Myles Standish

Captain Myles Standish (c. 1584 – October 3, 1656), (sometimes spelled Miles Standish) was an English born military officer hired by the Pilgrims as military advisor for Plymouth colony. Arriving on the Mayflower, he worked on colonial defense. On February 17, 1622, he was appointed the first commander of Plymouth colony. Later, he served as Plymouth's representative in England, and served as assistant governor and as the colony's treasurer. He was also one of the founders of the town of Duxbury, Massachusetts (named after his ancestral seat at Duxbury Woods, Chorley) in 1632. In January 2008 in Chorley a new road was opened called the Myles Standish Way and sometime this year or next year a Myles Standish visitor centre will be opened in Chorley.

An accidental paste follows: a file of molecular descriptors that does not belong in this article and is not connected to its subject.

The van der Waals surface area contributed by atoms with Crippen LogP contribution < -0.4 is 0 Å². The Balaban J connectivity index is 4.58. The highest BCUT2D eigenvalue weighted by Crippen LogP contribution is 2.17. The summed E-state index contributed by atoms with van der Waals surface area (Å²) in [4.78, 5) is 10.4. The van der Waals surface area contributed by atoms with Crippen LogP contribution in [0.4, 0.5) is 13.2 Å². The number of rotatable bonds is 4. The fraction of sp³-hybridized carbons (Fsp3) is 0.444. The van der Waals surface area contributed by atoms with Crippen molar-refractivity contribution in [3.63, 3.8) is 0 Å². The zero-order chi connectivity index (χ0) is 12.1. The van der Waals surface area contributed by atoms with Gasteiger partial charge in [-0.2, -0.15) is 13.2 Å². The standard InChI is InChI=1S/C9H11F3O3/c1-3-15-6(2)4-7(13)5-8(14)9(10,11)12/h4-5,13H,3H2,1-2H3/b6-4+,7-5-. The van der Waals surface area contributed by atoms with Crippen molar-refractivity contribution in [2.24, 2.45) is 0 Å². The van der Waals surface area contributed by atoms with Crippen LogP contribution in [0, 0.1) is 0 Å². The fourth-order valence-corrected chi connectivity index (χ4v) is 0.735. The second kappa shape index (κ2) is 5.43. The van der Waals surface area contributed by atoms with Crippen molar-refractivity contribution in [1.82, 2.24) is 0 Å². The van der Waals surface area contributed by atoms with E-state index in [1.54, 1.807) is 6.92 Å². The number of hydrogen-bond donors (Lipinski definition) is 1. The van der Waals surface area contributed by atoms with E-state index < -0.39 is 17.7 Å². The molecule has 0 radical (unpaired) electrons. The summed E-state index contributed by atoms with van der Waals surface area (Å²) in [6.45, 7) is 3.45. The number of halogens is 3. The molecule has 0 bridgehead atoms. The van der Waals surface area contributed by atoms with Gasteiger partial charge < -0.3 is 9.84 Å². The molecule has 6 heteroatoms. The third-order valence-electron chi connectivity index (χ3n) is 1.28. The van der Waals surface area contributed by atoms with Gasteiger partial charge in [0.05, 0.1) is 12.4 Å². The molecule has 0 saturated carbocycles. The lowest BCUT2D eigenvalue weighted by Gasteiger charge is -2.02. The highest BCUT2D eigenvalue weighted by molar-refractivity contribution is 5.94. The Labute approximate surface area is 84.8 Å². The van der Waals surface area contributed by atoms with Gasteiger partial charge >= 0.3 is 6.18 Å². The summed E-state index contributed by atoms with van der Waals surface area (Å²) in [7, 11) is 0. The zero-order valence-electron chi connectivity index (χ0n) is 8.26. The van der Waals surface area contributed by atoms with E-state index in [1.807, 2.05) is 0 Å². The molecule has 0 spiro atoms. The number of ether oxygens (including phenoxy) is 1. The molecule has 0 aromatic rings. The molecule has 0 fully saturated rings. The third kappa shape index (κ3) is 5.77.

Standish is often remembered for his bravery in battle and his reputation as the military captain of the Pilgrims, as well as a character in Henry Wadsworth Longfellow's fictitious poem The Courtship of Miles Standish.

The former Fort Standish, located on Lovell's Island, Massachusetts, was named in his honor, as well as the town of Standish, Maine.

In North America

After the Pilgrims hired Standish as Military Captain for the voyage to North America, he was soon to be one of the members to sign the Mayflower Compact at Cape Cod November 11,1620. After the voyage, Standish was elected Military Captain of the colony by the leadership of the Pilgrims, with Lieutenant William Holmes as his second in command, both to be paid 20 pounds sterling in corn or beaver pelts.

Plymouth Colony

Soon after arriving at Plymouth, the first illness struck the Pilgrims and this sickness took his wife Rose’s life, on January 29, 1621; In 1623, a woman named Barbara came to Plymouth on the ship Anne, and Myles married her that same year. Myles and Barbara had seven children together. They were Charles (died young), Alexander (who married Sarah Alden, daughter of John Alden and Priscilla Mullins), John, Myles, Loara, Josiah, and Charles